As far the gameplay goes, Taichi Panda satisfies on levels ranging from being just a simple hack and slasher to a tactical combo-oriented action game. Your character travels through a map, fighting waves upon waves of enemies.
You may blindly hack your way through the fog – dodging, moving, and timing your skills being the only notions of strategy, or you can work through combos and juggles to gratify the war exhibitionist in you.
Certain moves can cause certain states to the enemies, such as stun and a juggle-able states that can enable you to cause much more damage to your enemies. The game makes it so that going through such troubles isn’t exactly necessary, but it does reward you if you do decide to go the distance.
For example, most enemies have a certain degree of armor that allows them to ignore getting hit. They still get damaged, but getting smacked in the face doesn’t really stop them from hitting you back. But hit them enough times, or with the right moves, and you’ll stun them or launch them into the air, allowing you to juggle them. If your timing is spot on, you can keep them bouncing in the area for an extended period, maximizing your dps. What’s nice is that this applies to everyone – the level boss, PVP enemies, and your character as well. It presents a fighting game-esque system that encourages players to try and go the extra mile with how they can strategically manage to break the enemy and get hits in, which is something most action games usually put minimal emphasis towards.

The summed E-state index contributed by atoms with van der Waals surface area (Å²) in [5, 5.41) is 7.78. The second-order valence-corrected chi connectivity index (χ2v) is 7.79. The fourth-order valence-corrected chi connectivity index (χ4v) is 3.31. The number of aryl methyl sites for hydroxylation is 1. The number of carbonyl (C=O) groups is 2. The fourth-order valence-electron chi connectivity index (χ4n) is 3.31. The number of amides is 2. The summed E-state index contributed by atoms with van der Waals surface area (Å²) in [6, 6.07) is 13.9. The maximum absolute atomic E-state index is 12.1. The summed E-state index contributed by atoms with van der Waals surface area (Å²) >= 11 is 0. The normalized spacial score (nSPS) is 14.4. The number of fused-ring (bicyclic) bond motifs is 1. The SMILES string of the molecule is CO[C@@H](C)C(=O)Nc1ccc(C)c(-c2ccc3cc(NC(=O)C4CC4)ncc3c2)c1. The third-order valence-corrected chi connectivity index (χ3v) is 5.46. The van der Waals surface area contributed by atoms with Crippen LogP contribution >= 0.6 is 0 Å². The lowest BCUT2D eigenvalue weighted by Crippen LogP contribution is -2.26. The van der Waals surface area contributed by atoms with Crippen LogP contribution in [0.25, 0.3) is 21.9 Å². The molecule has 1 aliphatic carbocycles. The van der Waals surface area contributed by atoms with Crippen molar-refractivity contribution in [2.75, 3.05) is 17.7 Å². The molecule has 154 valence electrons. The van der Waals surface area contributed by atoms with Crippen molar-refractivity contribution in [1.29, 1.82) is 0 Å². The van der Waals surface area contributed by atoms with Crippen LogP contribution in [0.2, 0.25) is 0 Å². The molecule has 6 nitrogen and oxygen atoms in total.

It also features a pet system, wherein your pets act as your support party. They are controlled by the game’s AI, but they provide adequate support cover fire, and defense.
They can be customized with their own equipment and can be leveled by feeding so they can keep up with the game’s progressing difficulty. If you want to maintain a pet that actually contributes, you’ll need to continually feed them to boost their power to match the progressively rising difficulty. Another thing to take note is that pets can be attacked, and are usually the first things enemy monsters target in dungeons. This adds some tactics to the concept of retreating, as kiting foes with cheap tricks for too long will usually leave you without a pet for the remainder of the dungeon. Sometimes it’s necessary to sacrifice your pet to buy your party enough time to regroup after some bad plays against a boss.